High-Frequency Monitoring of COVID-19 Impacts Rounds 1-8, 2020-2023
Socio-Economic/Monitoring Survey [hh/sems]
The World Bank has launched a quick-deploying high-frequency phone-monitoring survey of households to generate near real-time insights on the socio-economic impact of COVID-19 on households which hence to be used to support evidence-based response to the crisis. At a moment when all conventional modes of data collection have had to be suspended, a phone-based rapid data collection/tracking tool can generate large payoffs by helping identify affected populations across the vast archipelago as the contagion spreads, identify with a high degree of granularity the mechanisms of socio-economic impact, identify gaps in public policy response as the Government responds, generating insight that could be useful in scaling up or redirecting resources as necessary as the affected population copes and eventually regains economic footing.
Unit of Analysis
Household-level; Individual-level: household primary breadwinners, respondent, student, primary caregivers, and under-5 years old kids
Update includes R8 microdata, the R8 questionnaire, and the revised technical document. Round 8 focuses on knowledge of early nutrition and early child development.
The Indonesia COVID-19 High-Frequency survey covered the following topics:
a) Knowledge and behavior (Rounds 1, 3);
b) Employment and income loss (Rounds 1, 3, 5, 6, 7, 8);
c) Food security (Rounds 1, 2, 3, 4, 5, 6, 7, 8);
d) Access to health services (Rounds 2, 3, 4, 5, 6, 7, 8);
e) Digital transactions (Rounds 2, 4);
f) Education (Rounds 2, 4, 7, 8);
g) Coping mechanisms (Rounds 2, 4, 6, 7);
h) Concerns/Subjective Welfare (Rounds 2, 4, 5);
i) Social safety-nets (Rounds 1, 3, 5, 6);
j) Household roster (Rounds 1, 2, 3, 4, 5, 6, 7, 8; Fully updated only in Rounds 1, 4, and 8);
k) Knowledge of Early Nutrition (Round 8);
l) Early Child Development (Round 8)
Producers and sponsors
The Australian Department of Foreign Affairs and Trade
Bill and Melinda Gates Foundation
Global Financing Facility
The sampling frame of the Indonesia high-frequency phone-based monitoring of socio-economic impacts of COVID-19 on households was the list of households enumerated in three recent World Bank surveys, namely Urban Survey (US), Rural Poverty Survey (RPS), and Digital Economy Household Survey (DEHS). The US was conducted in 2018 with 3,527 sampled households living in the urban areas of 10 cities and 2 districts in 6 provinces. The RPS was conducted in 2019 with the sample size of 2,404 households living in rural areas of 12 districts in 6 provinces. The DEHS was conducted in 2020 with 3,107 sampled households, of which 2,079 households lived in urban areas and 1,028 households lived in rural areas in 26 districts and 31 cities within 27 provinces. Overall, the sampled households drawn from the three surveys across 40 districts and 35 cities in 27 provinces (out of 34 provinces). For the final sampling frame, six survey areas of the DEHS which were overlapped with the survey areas in the UPS were dropped from the sampling frame. This was done in order to avoid potential bias later on when calculating the weights (detailed below). The UPS was chosen to be kept since it had much larger samples (2,016 households) than that of the DEHS (265 households). Three stages of sampling strategies were applied. For the first stage, districts (as primary sampling unit (PSU)) were selected based on probability proportional to size (PPS) systematic sampling in each stratum, with the probability of selection was proportional to the estimated number of households based on the National Household Survey of Socio-economic (SUSENAS) 2019 data. Prior to the selection, districts were sorted by provincial code.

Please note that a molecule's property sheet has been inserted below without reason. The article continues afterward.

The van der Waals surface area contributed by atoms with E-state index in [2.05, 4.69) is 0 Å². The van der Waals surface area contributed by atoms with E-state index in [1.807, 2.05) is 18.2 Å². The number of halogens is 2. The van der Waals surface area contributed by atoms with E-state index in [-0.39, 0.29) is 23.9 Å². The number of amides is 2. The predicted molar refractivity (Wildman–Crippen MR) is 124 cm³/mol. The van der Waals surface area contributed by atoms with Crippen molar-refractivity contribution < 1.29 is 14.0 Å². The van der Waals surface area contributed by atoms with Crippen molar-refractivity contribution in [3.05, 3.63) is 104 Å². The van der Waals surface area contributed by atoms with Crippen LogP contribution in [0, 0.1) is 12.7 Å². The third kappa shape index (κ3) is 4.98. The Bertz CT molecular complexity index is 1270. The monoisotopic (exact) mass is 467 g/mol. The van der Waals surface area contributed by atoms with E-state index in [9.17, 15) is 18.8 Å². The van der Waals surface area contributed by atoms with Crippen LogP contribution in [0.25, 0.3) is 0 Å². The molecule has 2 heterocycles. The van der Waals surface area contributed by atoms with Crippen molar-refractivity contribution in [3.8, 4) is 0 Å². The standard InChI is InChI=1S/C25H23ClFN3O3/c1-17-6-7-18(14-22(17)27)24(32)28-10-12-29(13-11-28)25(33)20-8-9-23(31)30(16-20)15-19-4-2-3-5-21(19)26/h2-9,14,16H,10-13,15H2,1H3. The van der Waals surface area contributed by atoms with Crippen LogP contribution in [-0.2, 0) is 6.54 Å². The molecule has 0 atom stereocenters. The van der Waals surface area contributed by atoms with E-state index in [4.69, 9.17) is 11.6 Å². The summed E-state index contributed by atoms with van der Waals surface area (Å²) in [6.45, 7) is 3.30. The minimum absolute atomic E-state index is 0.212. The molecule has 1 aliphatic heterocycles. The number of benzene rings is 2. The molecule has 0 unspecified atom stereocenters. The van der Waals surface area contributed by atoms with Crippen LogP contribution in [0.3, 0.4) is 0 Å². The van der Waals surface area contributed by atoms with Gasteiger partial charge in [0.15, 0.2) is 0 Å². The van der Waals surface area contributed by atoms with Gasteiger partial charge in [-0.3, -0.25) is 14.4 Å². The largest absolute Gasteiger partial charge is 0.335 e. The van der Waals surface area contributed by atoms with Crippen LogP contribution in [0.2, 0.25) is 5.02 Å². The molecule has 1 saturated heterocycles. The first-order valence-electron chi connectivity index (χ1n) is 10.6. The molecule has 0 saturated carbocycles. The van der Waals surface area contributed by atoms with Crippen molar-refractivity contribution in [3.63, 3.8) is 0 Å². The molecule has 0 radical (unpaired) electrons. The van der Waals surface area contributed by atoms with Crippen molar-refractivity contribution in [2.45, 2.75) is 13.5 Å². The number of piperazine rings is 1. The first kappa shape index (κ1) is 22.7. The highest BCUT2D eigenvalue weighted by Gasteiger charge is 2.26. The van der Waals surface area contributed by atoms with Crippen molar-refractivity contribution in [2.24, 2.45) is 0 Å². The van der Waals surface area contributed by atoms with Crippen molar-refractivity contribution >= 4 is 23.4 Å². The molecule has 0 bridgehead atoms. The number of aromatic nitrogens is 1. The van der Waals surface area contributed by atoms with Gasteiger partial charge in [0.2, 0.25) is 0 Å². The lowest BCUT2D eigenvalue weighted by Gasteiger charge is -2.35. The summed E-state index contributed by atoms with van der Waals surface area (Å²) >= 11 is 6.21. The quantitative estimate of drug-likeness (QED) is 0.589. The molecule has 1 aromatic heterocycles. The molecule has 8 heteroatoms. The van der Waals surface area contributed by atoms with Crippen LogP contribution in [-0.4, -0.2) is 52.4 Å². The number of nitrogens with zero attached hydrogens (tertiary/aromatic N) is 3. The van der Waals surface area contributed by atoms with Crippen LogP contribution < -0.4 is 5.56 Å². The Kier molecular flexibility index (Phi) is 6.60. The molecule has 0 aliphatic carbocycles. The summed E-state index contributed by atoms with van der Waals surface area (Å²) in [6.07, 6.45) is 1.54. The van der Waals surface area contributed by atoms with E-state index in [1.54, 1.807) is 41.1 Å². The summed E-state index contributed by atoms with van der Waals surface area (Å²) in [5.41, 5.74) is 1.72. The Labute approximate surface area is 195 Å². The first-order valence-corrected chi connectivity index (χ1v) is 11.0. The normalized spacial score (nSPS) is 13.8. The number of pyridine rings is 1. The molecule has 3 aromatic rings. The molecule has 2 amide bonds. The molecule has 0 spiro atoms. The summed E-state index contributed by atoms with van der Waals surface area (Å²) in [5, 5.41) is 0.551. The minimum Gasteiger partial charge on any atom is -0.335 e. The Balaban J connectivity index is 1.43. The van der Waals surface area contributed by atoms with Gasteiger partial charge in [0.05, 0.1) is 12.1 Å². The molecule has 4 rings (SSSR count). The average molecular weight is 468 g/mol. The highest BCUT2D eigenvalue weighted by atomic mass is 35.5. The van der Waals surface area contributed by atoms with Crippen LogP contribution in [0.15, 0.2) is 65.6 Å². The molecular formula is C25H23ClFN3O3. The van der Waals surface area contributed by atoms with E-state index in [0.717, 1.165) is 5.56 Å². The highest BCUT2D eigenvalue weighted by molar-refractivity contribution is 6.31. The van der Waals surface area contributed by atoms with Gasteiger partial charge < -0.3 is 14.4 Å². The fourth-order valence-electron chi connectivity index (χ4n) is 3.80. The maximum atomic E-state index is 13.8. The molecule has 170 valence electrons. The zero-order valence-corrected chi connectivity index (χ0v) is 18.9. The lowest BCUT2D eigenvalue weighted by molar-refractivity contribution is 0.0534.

In the second stage, villages (as secondary sampling unit (SSU)) were selected systematically in each district, with probability of selection was proportional to the estimated number of households based on the Village Potential Census (PODES) 2018 data. Prior to the selection, villages were sorted by sub-district code. In the third stage, the number of households was selected systematically in each selected village. Prior to the selection, all households were sorted by implicit stratification, that is gender and education level of the head of households. If the primary selected households could not be contacted or refused to participate in the survey, these households were replaced by households from the same area where the non-response households were located and with the same gender and level of education of households’ head, in order to maintain the same distribution and representativeness of sampled households as in the initial design.